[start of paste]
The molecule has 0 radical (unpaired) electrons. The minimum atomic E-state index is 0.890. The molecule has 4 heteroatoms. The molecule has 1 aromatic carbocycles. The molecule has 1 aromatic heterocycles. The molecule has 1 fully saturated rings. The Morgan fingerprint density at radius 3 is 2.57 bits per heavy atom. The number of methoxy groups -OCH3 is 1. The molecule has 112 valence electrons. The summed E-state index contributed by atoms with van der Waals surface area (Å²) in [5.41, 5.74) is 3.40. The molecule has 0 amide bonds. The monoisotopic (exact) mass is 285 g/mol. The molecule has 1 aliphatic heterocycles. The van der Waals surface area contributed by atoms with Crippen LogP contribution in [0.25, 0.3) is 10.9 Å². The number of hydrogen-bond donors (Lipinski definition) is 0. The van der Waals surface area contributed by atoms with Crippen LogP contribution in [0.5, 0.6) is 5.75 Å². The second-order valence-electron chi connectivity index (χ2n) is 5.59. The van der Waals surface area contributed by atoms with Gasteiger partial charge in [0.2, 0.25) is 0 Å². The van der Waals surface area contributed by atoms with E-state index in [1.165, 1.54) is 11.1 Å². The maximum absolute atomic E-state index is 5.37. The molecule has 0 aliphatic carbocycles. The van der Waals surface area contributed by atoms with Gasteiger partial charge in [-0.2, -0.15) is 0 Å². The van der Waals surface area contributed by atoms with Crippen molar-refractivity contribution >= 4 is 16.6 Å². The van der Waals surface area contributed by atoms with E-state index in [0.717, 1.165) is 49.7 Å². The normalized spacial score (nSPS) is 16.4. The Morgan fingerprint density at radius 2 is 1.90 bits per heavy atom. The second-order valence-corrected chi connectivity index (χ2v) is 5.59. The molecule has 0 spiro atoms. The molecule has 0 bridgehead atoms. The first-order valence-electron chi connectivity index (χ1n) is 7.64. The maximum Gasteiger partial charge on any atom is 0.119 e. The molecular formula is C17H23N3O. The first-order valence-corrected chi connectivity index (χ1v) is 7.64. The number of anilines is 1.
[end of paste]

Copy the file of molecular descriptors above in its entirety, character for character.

The molecule has 0 radical (unpaired) electrons. The minimum atomic E-state index is 0.890. The molecule has 4 heteroatoms. The molecule has 1 aromatic carbocycles. The molecule has 1 aromatic heterocycles. The molecule has 1 fully saturated rings. The Morgan fingerprint density at radius 3 is 2.57 bits per heavy atom. The number of methoxy groups -OCH3 is 1. The molecule has 112 valence electrons. The summed E-state index contributed by atoms with van der Waals surface area (Å²) in [5.41, 5.74) is 3.40. The molecule has 0 amide bonds. The monoisotopic (exact) mass is 285 g/mol. The molecule has 1 aliphatic heterocycles. The van der Waals surface area contributed by atoms with Crippen LogP contribution in [0.25, 0.3) is 10.9 Å². The number of hydrogen-bond donors (Lipinski definition) is 0. The van der Waals surface area contributed by atoms with Crippen LogP contribution in [0.5, 0.6) is 5.75 Å². The second-order valence-electron chi connectivity index (χ2n) is 5.59. The van der Waals surface area contributed by atoms with Gasteiger partial charge in [0.2, 0.25) is 0 Å². The van der Waals surface area contributed by atoms with E-state index in [1.165, 1.54) is 11.1 Å². The maximum absolute atomic E-state index is 5.37. The molecule has 0 aliphatic carbocycles. The van der Waals surface area contributed by atoms with Gasteiger partial charge in [-0.2, -0.15) is 0 Å². The van der Waals surface area contributed by atoms with Crippen molar-refractivity contribution >= 4 is 16.6 Å². The van der Waals surface area contributed by atoms with E-state index in [0.717, 1.165) is 49.7 Å². The normalized spacial score (nSPS) is 16.4. The Morgan fingerprint density at radius 2 is 1.90 bits per heavy atom. The second-order valence-corrected chi connectivity index (χ2v) is 5.59. The molecule has 0 spiro atoms. The molecule has 0 bridgehead atoms. The first-order valence-electron chi connectivity index (χ1n) is 7.64. The maximum Gasteiger partial charge on any atom is 0.119 e. The molecular formula is C17H23N3O. The first-order valence-corrected chi connectivity index (χ1v) is 7.64. The number of anilines is 1.